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Rock 'n' Roll with Chinese Characteristics: Nirvana Behind the Great Wall

Like pretty much everywhere else in the pop music universe, China's developing rock scene changed after Nirvana. It's just that China's rockers didn't get the memo in 1991, nor would've known what to do with it, then.

Music

Red Rock: The Long Strange March of Chinese Rock & Roll

From pivotal concerts by local legends to controversial visits from international rock superstars, clashes with state censors and government-sponsored rock festivals, this work encapsulates the thrills and frustrations experienced by Chinese rockers.

Jonathan Campbell
Music

Getting Sick in a Foreign Language

There is something familiar to me in that idea of an abandoned past; in a place like Beijing, you too can become anybody, literally. Because of the disconnect between here and Back Home, you can create for yourself the identity you've always wanted.

Music

The Revolution Will Not Be in a Stadium

If the Chinese revolution has a soundtrack, it won't be the Rolling Stones' songs; especially given that their ticket prices are more than most Chinese can afford.

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Foreigners in Foreign Lands, Part II: Exotic Occidentals

The second in a series of two examinations of foreign musicians, in which the Devil returns, literally, to China, to suss out those abusing the 'foreign' tag.

Jon Campbell
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Foreigners in Foreign Lands, Part I: Exotic Orientals

In the first in a series of examinations of foreign musicians we meet the Subs, a Chinese band who, no matter how good (or bad) their music, are first and foremost Chinese -- whether they like it or not.

Jon Campbell
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Yar Matey! Sailing the Pirate-infested Seas of Beijing's CD Shops, or: Piracy: A Defence

The Beijing music-buying experience is daunting and disorienting, rife with clogged cardboard boxes, cut-outs, and pirated imports. In a highly censored market, the explicitly illegal discs may also be the most necessary.

Jon Campbell
Music

China Syndrome

The garage-punk band Subs are from China, and they wish that didn't interest you.

Jon Campbell
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History in the Making?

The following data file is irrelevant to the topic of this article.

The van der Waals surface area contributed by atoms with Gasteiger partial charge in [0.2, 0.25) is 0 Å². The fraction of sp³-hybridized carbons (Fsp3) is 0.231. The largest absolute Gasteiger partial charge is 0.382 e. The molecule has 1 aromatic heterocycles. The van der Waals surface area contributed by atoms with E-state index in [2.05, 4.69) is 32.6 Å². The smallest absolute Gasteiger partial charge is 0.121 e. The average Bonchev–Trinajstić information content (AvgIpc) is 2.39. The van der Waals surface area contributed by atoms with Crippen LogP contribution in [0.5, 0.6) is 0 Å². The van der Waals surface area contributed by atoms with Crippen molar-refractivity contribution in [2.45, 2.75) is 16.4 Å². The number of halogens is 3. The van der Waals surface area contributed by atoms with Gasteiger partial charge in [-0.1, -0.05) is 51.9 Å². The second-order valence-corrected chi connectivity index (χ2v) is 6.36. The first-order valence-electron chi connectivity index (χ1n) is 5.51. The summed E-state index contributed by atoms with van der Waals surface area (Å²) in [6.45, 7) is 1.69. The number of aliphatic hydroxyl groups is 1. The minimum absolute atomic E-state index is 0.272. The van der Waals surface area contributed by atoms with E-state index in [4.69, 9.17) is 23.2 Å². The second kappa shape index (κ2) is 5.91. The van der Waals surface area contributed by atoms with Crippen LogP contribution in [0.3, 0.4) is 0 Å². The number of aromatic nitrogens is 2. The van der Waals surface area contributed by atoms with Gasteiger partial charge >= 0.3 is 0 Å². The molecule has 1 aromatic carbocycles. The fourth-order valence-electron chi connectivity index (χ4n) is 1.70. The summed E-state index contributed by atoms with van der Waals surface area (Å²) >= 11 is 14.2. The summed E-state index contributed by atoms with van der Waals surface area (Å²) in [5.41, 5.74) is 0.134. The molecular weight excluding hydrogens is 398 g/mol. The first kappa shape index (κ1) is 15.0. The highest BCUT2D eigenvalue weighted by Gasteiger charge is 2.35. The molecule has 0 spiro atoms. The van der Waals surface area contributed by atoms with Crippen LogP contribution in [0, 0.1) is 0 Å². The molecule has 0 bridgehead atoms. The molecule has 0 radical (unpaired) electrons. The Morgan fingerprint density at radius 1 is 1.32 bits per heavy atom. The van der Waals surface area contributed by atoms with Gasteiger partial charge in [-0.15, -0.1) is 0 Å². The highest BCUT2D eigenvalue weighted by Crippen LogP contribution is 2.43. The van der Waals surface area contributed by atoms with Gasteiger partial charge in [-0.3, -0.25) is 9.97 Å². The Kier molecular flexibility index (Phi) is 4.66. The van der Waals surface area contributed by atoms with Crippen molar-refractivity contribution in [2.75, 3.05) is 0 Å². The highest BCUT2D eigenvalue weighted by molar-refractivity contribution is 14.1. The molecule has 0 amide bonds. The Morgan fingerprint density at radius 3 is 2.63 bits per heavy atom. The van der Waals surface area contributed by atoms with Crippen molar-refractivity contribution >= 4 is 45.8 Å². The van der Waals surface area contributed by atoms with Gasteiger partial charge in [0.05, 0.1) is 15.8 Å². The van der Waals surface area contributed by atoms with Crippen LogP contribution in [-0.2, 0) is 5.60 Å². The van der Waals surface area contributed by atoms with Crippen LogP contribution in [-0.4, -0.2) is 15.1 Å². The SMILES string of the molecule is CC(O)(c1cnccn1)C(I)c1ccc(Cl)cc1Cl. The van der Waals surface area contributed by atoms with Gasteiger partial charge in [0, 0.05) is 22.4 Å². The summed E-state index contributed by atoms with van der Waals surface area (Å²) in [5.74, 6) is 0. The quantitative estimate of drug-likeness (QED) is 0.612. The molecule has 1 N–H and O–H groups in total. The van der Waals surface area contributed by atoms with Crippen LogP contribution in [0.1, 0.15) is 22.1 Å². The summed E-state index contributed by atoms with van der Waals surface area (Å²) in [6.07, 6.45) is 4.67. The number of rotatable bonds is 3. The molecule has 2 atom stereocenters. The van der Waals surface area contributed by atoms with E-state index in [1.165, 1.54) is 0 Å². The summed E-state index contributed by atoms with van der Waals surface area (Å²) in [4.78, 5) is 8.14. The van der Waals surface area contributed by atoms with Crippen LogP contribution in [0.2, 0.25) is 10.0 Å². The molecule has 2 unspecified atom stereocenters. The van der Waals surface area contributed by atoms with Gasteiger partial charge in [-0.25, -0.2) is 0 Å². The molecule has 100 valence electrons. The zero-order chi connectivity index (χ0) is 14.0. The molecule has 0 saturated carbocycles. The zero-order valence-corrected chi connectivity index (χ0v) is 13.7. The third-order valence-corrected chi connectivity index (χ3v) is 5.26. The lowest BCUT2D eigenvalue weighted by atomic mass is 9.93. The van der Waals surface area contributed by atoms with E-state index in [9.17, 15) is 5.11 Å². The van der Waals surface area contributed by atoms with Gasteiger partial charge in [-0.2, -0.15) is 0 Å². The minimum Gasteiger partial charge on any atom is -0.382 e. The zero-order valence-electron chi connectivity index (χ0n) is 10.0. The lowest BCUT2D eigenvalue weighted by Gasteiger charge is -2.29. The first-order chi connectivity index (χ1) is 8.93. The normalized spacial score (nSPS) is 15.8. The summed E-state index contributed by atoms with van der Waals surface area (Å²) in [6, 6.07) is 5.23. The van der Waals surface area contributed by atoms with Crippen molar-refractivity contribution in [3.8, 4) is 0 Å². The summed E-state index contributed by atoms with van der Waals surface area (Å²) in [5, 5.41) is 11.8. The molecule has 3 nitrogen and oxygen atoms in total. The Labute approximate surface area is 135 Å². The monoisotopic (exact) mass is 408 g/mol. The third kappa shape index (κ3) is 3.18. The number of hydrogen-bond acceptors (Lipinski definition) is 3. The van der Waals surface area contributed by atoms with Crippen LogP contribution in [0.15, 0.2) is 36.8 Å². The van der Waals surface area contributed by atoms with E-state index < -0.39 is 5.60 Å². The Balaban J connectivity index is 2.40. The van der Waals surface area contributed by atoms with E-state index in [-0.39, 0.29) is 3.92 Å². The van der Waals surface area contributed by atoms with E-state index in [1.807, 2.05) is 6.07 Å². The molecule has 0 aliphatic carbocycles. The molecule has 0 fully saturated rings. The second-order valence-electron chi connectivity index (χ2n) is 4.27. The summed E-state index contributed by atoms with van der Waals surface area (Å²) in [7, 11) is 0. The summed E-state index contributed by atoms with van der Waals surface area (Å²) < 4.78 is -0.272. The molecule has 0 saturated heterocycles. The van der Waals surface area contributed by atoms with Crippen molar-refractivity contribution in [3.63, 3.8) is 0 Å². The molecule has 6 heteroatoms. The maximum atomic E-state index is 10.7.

How unsuspecting Tuesday nights of experimentalism in a tiny bar may be indicative of our living in extraordinary times.

Jon Campbell
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Post (Modern) Punk

Gimme gimme mock treatment! A Shanghai folk band go suddenly and self-consciously punk in front of an in-on-the-joke Beijing audience.

Jon Campbell
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When Good Isn't Enough

When a national music scene is mediocre at best, what exactly constitutes 'good'? Campbell trounces his fortified preconceptions about Beijing rock bands to find out.

Jon Campbell
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Cultural Imperialism or Friendly Guidance?

The Foreign Devil swears he's trying to help, but when does 'help' become an imperialist action?

Jon Campbell
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The Kindness of Strange Punks

In a foreign land twice-removed, Campbell discovers that punks, even mohawked ones, aren't all devils.

Jon Campbell
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Paying the Piper. Or Not.

Urban cool Beijingers are happy to spend their money on alcohol, karaoke, and high-end food. But when it comes to paying a cover to attend a live show, something happens: their sense of self-importance precludes their willingness to pay to be entertained by others.

Jon Campbell
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Vive La France!

A dozen Francais artists -- including electro-jazz troupe St Germain and tango-meets-dub-and-beats act Gotan Project, among others -- played a massive stage in a downtown Beijing park to an audience of several thousand merry revellers.

Jon Campbell
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Token White Guy

In which the Foreign Devil becomes eye candy, window-dressing and court jester all while not playing a John Denver song.

Jon Campbell
Music

The Anti-Godfather

Cui Jian brought rock and roll to a land of a billion people and has reigned for almost 20 years as the foremost proponent of Chinese rock. Just don't call him its Godfather.

Jon Campbell
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Midi Music Festival

In which the Foreign Devil picks up where he left off, taking readers back to China's favourite rock festival.

Jon Campbell
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The Four Represents

In which the Foreign Devil shares four Beijing-area rock experiences to prepare readers for what is Out There, and, further, what is to come.

Jon Campbell
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